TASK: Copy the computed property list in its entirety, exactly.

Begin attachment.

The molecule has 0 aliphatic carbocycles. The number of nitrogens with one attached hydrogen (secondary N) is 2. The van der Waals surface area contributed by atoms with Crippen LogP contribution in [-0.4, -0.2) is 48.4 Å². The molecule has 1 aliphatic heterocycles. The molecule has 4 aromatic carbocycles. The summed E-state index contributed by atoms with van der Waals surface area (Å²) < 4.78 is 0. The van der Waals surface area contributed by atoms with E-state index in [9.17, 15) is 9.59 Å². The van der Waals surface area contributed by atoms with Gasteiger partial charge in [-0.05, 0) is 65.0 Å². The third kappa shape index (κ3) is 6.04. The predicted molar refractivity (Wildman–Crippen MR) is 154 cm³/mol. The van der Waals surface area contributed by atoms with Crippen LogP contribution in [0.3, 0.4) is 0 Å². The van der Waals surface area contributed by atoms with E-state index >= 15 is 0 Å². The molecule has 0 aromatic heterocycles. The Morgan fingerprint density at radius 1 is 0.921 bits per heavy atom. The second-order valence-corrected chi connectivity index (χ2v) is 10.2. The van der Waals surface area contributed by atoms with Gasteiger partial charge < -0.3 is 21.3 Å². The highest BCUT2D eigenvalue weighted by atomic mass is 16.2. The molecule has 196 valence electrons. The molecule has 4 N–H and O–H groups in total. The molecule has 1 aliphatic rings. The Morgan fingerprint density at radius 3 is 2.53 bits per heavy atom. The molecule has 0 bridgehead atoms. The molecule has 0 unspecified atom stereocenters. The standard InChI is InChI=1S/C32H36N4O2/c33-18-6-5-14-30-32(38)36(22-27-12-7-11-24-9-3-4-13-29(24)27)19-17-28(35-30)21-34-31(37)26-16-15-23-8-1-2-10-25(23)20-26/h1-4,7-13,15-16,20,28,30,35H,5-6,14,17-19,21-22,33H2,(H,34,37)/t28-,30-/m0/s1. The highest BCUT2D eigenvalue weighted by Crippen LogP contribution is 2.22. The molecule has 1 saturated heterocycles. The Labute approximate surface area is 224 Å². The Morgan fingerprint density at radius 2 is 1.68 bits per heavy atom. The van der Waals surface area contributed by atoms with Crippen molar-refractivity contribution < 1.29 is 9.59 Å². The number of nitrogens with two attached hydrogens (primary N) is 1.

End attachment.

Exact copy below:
The molecule has 0 aliphatic carbocycles. The number of nitrogens with one attached hydrogen (secondary N) is 2. The van der Waals surface area contributed by atoms with Crippen LogP contribution in [-0.4, -0.2) is 48.4 Å². The molecule has 1 aliphatic heterocycles. The molecule has 4 aromatic carbocycles. The summed E-state index contributed by atoms with van der Waals surface area (Å²) < 4.78 is 0. The van der Waals surface area contributed by atoms with E-state index in [9.17, 15) is 9.59 Å². The van der Waals surface area contributed by atoms with Gasteiger partial charge in [-0.05, 0) is 65.0 Å². The third kappa shape index (κ3) is 6.04. The predicted molar refractivity (Wildman–Crippen MR) is 154 cm³/mol. The van der Waals surface area contributed by atoms with Crippen LogP contribution in [0.3, 0.4) is 0 Å². The van der Waals surface area contributed by atoms with E-state index >= 15 is 0 Å². The molecule has 0 aromatic heterocycles. The Morgan fingerprint density at radius 1 is 0.921 bits per heavy atom. The second-order valence-corrected chi connectivity index (χ2v) is 10.2. The van der Waals surface area contributed by atoms with Gasteiger partial charge < -0.3 is 21.3 Å². The highest BCUT2D eigenvalue weighted by atomic mass is 16.2. The molecule has 196 valence electrons. The molecule has 4 N–H and O–H groups in total. The molecule has 1 aliphatic rings. The Morgan fingerprint density at radius 3 is 2.53 bits per heavy atom. The molecule has 0 bridgehead atoms. The molecule has 0 unspecified atom stereocenters. The standard InChI is InChI=1S/C32H36N4O2/c33-18-6-5-14-30-32(38)36(22-27-12-7-11-24-9-3-4-13-29(24)27)19-17-28(35-30)21-34-31(37)26-16-15-23-8-1-2-10-25(23)20-26/h1-4,7-13,15-16,20,28,30,35H,5-6,14,17-19,21-22,33H2,(H,34,37)/t28-,30-/m0/s1. The highest BCUT2D eigenvalue weighted by Crippen LogP contribution is 2.22. The molecule has 1 saturated heterocycles. The Labute approximate surface area is 224 Å². The Morgan fingerprint density at radius 2 is 1.68 bits per heavy atom. The van der Waals surface area contributed by atoms with Crippen molar-refractivity contribution < 1.29 is 9.59 Å². The number of nitrogens with two attached hydrogens (primary N) is 1.